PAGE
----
Many of the Shi’ahs have carried their venerations for ‘Ali so far, as to raise him to the position of a divine person, and most of the sects mike their Imams partakers of the divine nature. These views have their foundation in the traditions already quoted, which assert the pre-existence of Muhammad and ‘Ali, and they have undoubtedly been fostered by the gnostic tendencies of all forms of Persian belief, especially Sufiism. [SUFI.]
Since the accession of Isma’il, the first of the Sufi dynasty, A.D. 1499, the Shi’ah faith has been the national religion of Persia. Nadir Shah, when at the summit of his power, attempted to convert the Persians to the Sunni form of Islam, in order to assist his ambitious designs, but, the attempt failed, and the attachment of the Persians to the Shi’ah faith has remained as decided as ever.
Sir Lewis Pelly remarks:-
“Though the personal history of Au and his sons was the exciting cause of the Shiah schism, its predisposing cause lies far deeper in the impassable ethnological gulf which separates the Aryan and Semitic races. Owing to their strongly centralised form of government, the empire of the Sassanides succumbed at once before the onslaught of the Saracens; still, Persia was never really converted to Islam, and when Mohammed, the son of Ali, the son of Abdullah, the son of Abbas, the uncle of the Prophet Mohammed, proclaimed the Imamate as inherent of divine right, in the descendants of the Caliph Ali, the vanquished Persians rose as one man against their Arab conquerors. The sons of Abbas had all espoused the cause of their cousin Ali, against Moawiyah, and when Yezid succeeded to the Caliphate, Abdullah refused to acknowledge him, and retired to Mecca. It was he who tried to dissuade Husain from going to Qufa. His son was Ali, who, by order of the Caliph Walid, was flogged and paraded through the streets of Damascus, mounted on a camel, with his face to it tail, and it was to avenge this insult on his father that Mohammed resolved to overthrow the dynasty of the Ommiades.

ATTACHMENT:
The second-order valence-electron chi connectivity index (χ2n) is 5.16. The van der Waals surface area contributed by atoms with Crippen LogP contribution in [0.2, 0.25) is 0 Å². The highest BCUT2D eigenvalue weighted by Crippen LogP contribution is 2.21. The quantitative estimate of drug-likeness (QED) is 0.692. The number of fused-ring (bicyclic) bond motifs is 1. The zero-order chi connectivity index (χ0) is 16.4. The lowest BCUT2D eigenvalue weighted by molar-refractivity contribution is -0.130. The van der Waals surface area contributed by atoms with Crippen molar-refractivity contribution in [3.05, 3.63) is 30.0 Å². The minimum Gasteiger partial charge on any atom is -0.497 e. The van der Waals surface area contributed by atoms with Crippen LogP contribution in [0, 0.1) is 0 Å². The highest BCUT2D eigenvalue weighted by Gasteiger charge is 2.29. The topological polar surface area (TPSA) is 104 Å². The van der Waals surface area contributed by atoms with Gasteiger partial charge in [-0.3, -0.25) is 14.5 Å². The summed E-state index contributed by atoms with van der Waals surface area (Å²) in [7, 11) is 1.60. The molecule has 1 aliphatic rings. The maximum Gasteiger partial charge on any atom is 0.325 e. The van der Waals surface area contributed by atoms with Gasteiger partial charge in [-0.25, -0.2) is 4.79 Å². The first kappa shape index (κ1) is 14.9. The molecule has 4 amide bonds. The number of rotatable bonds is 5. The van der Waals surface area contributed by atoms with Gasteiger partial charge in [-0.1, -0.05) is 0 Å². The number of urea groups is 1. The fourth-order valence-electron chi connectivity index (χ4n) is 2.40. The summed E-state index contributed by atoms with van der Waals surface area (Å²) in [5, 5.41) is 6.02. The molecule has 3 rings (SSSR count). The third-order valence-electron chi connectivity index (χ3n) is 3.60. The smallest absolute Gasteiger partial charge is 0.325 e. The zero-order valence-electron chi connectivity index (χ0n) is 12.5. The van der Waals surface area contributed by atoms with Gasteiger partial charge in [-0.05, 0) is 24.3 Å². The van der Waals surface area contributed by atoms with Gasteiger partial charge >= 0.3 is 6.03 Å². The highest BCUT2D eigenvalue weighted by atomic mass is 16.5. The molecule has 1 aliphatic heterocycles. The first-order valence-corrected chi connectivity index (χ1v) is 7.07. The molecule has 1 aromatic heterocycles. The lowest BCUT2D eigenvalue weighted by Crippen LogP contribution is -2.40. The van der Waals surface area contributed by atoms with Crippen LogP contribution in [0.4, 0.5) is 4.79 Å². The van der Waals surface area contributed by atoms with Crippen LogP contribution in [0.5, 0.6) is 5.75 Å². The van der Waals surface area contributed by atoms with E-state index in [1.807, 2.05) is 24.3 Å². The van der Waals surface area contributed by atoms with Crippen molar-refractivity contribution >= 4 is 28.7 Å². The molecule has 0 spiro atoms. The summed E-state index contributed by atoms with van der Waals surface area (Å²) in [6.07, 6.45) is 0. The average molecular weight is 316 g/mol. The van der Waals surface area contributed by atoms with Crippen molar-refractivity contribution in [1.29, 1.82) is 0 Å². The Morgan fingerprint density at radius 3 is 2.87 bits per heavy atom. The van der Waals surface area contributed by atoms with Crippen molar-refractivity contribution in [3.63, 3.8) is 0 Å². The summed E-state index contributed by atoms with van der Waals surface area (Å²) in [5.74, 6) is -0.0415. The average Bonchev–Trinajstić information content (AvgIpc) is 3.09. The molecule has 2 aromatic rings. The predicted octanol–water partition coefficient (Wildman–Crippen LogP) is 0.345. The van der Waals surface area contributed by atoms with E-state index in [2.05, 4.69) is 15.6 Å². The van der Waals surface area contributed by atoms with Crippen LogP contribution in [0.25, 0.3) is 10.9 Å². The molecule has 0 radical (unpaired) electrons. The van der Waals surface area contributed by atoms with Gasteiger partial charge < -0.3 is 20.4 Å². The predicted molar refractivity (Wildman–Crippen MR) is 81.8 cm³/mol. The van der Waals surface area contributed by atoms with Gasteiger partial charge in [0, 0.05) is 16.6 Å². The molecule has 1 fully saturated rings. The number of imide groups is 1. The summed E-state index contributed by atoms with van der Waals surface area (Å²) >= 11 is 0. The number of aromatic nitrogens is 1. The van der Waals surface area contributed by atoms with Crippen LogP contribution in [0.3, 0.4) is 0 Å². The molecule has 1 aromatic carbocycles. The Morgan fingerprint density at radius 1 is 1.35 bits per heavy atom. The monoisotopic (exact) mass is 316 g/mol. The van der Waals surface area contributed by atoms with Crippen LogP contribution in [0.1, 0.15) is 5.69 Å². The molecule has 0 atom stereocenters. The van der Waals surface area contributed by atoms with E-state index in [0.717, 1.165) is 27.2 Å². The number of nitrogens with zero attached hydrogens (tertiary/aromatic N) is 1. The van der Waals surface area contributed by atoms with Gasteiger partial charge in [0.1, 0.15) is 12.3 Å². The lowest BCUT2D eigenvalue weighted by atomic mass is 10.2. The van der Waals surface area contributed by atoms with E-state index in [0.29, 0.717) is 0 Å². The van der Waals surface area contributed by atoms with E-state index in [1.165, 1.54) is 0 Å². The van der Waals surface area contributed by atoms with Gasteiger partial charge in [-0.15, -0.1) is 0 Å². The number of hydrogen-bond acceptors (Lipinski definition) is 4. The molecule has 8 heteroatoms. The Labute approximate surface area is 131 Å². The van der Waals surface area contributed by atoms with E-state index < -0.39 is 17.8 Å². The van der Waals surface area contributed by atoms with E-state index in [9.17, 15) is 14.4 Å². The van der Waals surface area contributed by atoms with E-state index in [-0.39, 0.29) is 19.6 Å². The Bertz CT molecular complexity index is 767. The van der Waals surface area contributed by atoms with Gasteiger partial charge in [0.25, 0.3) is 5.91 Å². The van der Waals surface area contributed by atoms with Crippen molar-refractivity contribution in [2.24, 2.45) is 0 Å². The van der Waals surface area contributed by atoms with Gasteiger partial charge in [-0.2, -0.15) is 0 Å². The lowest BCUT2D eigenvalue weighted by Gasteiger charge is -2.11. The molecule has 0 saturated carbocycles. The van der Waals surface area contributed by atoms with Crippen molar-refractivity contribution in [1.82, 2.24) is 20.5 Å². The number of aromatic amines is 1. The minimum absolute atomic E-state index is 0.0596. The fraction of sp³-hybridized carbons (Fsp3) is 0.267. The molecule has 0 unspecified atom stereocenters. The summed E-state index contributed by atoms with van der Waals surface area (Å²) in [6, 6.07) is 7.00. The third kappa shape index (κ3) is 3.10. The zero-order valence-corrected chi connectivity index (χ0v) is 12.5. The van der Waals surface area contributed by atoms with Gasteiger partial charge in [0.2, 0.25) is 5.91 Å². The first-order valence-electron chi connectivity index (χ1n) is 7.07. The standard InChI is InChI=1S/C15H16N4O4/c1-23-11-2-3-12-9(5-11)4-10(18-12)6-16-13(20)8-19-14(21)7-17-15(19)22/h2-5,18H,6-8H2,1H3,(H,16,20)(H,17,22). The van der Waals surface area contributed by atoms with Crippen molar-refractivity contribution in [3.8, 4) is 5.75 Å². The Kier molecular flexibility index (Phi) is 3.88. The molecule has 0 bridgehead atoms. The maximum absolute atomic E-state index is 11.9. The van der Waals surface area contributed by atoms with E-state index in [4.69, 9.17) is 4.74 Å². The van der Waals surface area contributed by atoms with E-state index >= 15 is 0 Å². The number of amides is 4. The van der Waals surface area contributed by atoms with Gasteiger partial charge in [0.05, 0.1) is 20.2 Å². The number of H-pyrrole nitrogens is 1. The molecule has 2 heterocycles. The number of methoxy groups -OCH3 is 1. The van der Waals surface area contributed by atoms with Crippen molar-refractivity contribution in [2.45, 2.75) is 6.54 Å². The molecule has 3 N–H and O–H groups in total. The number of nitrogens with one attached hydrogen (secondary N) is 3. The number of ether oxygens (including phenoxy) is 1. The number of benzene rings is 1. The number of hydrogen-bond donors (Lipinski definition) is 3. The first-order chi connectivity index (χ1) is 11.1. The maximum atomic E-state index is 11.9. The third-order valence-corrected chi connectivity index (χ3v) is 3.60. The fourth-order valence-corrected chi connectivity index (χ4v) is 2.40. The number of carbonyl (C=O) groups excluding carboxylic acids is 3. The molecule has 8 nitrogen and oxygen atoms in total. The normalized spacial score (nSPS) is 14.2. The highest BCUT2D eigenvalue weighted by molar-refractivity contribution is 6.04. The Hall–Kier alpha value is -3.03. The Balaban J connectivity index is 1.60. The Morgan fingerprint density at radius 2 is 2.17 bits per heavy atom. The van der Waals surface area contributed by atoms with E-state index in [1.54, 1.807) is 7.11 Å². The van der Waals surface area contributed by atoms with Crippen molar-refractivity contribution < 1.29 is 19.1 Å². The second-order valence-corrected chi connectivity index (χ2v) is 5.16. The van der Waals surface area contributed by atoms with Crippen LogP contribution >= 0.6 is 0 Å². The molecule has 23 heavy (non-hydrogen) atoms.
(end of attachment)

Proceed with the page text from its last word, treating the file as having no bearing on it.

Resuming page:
The Muslims of the province of Oudh in British India are for the most part Shi’ahs, and there are a few in the region of Tirah, on the frontier of India with the exception of the province of Oudh, the Muslims of India are for the most part Sunnis of the Hanafi sect, but practices peculiar to the Shi’ahs have long prevailed in certain localities. In most parts of India, where the parties are Shi’ahs, the law of this school of jurisprudence is always administered, especially with regard to marriage and inheritances.